Nov. 28 (Bloomberg) -- Bonhams, the auction house founded in 1793, won approval for the 30 million-pound ($47 million) conversion of its headquarters on London’s New Bond Street.
Bonhams will retain the existing store fronts and add three salesrooms, preview galleries, a café and space for employees, spokesman Julian Roup said by e-mail.
“We have the green light,” he said. “The redevelopment will cost 30 million pounds and be completed by December 2013.”
The current headquarters has been described as “a Dickensian rabbit warren”, according to Bonham’s website. Construction work on the new buildings is to be phased so that auctions won’t be affected.
New Bond Street is the second most expensive retail street in Europe after the Champs Elysées in Paris, according to real estate broker Cushman & Wakefield Inc. Bonham rival Sotheby’s also has a sales office on the street and other retailers with stores there include Cartier, an affiliate of CIE Financiere Richemont SA, and Louis Vuitton, part of Paris-based LVMH Moet Hennessy Louis Vuitton SA, the largest maker of luxury goods.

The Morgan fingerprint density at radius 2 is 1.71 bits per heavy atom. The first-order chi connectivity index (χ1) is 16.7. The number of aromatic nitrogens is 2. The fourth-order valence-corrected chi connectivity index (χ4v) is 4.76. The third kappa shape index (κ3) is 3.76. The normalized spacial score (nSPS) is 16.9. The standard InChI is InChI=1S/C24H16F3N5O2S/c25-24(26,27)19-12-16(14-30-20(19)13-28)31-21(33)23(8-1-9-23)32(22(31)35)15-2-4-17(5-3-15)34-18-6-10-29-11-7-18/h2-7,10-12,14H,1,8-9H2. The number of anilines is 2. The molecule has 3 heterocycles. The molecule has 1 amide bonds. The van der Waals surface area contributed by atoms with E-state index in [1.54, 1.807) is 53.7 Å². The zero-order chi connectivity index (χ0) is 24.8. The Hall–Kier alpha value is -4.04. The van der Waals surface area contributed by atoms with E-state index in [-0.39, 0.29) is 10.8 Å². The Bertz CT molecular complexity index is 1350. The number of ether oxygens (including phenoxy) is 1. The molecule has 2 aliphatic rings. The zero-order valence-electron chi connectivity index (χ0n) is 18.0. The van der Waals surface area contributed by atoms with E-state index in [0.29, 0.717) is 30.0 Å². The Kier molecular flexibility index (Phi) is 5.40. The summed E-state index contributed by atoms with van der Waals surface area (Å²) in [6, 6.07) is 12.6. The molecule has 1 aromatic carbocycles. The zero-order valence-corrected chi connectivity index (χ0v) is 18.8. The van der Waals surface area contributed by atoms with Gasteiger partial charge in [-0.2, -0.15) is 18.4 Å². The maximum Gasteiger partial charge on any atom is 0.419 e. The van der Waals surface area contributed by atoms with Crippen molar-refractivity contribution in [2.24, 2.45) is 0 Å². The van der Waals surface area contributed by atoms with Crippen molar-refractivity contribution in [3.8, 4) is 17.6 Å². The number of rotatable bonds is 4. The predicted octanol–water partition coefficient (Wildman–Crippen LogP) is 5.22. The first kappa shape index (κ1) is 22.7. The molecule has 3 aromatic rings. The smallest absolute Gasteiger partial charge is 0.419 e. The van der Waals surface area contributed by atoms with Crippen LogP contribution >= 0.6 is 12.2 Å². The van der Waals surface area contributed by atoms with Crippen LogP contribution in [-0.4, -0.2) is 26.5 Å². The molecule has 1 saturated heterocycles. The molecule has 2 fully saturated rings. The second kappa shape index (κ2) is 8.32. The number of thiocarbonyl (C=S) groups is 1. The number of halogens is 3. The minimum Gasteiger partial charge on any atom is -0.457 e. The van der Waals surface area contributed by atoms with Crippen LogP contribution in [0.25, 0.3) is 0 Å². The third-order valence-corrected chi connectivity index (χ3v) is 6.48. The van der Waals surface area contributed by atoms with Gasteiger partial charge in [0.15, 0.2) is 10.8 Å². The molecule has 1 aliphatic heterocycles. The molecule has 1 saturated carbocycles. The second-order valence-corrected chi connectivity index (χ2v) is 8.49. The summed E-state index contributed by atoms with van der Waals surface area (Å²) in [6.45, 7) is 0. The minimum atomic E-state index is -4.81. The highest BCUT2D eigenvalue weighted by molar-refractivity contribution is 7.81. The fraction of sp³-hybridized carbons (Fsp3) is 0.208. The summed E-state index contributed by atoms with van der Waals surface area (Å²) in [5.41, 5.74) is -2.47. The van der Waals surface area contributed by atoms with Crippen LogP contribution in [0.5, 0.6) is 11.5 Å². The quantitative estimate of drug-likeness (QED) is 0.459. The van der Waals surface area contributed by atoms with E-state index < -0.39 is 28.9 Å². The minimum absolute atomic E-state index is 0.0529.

The new building was designed by Lifschutz Davidson Sandilands. His other projects include the Jewish Community Centre in the London borough of Camden, due to open in 2013, and a 50,000 square-foot (4,600 square-meter) food and restaurant space in the Tsvetnoy Central Market in Moscow.